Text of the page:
Just about every piece of criticism I’ve ever read about The Mary Tyler Moore Show (or just plain Mary Tyler Moore, which is the title in the opening credits) goes to great lengths to talk about how it’s one of the greatest sitcoms in TV history. Maybe it is. Maybe it’s not. When you start attaching the label “greatest” to pieces of pop culture, there tend to be expectations involved, and surely that’s the case if the viewer is new to the show. I’ve got a massive amount of unconditional love for Mary Tyler Moore, but I watched this particular set with a more critical eye than I normally would, and tried to be a little bit more objective throughout my viewing.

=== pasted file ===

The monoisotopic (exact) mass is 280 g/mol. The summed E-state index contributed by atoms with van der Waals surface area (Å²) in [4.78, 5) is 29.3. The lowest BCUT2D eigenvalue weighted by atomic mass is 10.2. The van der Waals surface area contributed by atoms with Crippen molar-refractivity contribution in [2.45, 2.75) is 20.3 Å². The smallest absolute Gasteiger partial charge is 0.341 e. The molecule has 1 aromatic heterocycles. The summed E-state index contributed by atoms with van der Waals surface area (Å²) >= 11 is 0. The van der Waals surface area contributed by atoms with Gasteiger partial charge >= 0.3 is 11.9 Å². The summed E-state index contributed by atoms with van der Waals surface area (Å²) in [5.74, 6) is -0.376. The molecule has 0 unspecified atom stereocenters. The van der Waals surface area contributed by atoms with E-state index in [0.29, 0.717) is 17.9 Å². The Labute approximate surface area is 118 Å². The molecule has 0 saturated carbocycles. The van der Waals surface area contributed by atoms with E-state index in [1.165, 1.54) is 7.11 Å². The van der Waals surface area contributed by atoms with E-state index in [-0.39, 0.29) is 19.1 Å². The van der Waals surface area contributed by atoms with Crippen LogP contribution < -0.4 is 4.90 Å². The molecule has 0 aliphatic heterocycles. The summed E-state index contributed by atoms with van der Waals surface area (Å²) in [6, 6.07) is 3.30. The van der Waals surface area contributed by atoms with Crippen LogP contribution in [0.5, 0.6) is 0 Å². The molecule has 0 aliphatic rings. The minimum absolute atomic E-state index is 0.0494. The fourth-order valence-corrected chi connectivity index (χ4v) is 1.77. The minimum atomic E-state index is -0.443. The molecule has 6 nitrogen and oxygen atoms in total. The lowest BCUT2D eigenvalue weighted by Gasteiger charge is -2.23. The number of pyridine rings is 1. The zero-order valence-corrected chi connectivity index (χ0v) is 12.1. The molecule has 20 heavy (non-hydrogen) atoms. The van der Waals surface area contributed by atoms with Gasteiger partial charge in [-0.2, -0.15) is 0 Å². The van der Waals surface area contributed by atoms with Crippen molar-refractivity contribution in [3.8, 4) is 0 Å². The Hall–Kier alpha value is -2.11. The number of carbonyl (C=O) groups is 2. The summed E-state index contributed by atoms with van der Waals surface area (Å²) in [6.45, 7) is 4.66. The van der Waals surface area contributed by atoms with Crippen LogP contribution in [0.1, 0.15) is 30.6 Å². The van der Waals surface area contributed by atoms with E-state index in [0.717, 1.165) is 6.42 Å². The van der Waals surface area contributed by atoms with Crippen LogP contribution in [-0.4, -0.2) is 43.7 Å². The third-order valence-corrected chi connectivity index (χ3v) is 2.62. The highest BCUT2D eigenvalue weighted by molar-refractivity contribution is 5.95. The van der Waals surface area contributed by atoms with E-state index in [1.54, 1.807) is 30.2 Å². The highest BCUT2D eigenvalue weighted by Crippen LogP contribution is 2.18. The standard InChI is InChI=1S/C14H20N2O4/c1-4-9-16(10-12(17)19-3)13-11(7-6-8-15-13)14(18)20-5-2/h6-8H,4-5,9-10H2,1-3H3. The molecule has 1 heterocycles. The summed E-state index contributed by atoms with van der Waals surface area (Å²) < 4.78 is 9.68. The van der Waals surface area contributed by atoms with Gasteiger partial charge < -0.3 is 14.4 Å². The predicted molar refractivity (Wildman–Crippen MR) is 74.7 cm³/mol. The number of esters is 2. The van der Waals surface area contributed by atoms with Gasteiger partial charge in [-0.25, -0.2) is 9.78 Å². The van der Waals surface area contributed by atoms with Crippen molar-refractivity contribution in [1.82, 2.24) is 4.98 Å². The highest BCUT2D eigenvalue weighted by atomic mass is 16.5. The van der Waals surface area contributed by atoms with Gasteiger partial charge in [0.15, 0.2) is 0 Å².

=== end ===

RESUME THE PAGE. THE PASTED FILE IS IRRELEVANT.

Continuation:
The truth is that a fair amount of this series is horribly dated by today’s standards. What made the show so groundbreaking at the time – the idea of a career woman making it on her own without the help of a man – today seems awfully quaint and naïve. Further, there’s a great deal of sexism that pops up from time to time. Sometimes, when it’s from anchorman Ted Baxter (Ted Knight), it’s appropriately funny because Baxter is supposed to be a clueless buffoon. Other times, however, it comes from Mary’s boss, Lou Grant (Edward Asner), and it’s these instances that may very well have the power to get under people’s skin. Lou wasn’t like Ted, or even Archie Bunker for that matter: he was an intelligent, decent man, and a good boss, so it becomes all the more obnoxious when Mary is still expected to get him his coffee. In this season, when Mary is promoted to producer, she has to beg Lou to give her more responsibility; in his mind, giving her the title was plenty. Much of the series is probably an accurate reflection of what single career-minded women were going through in the ‘70s, so it’s really important to take all that into context when watching the show.
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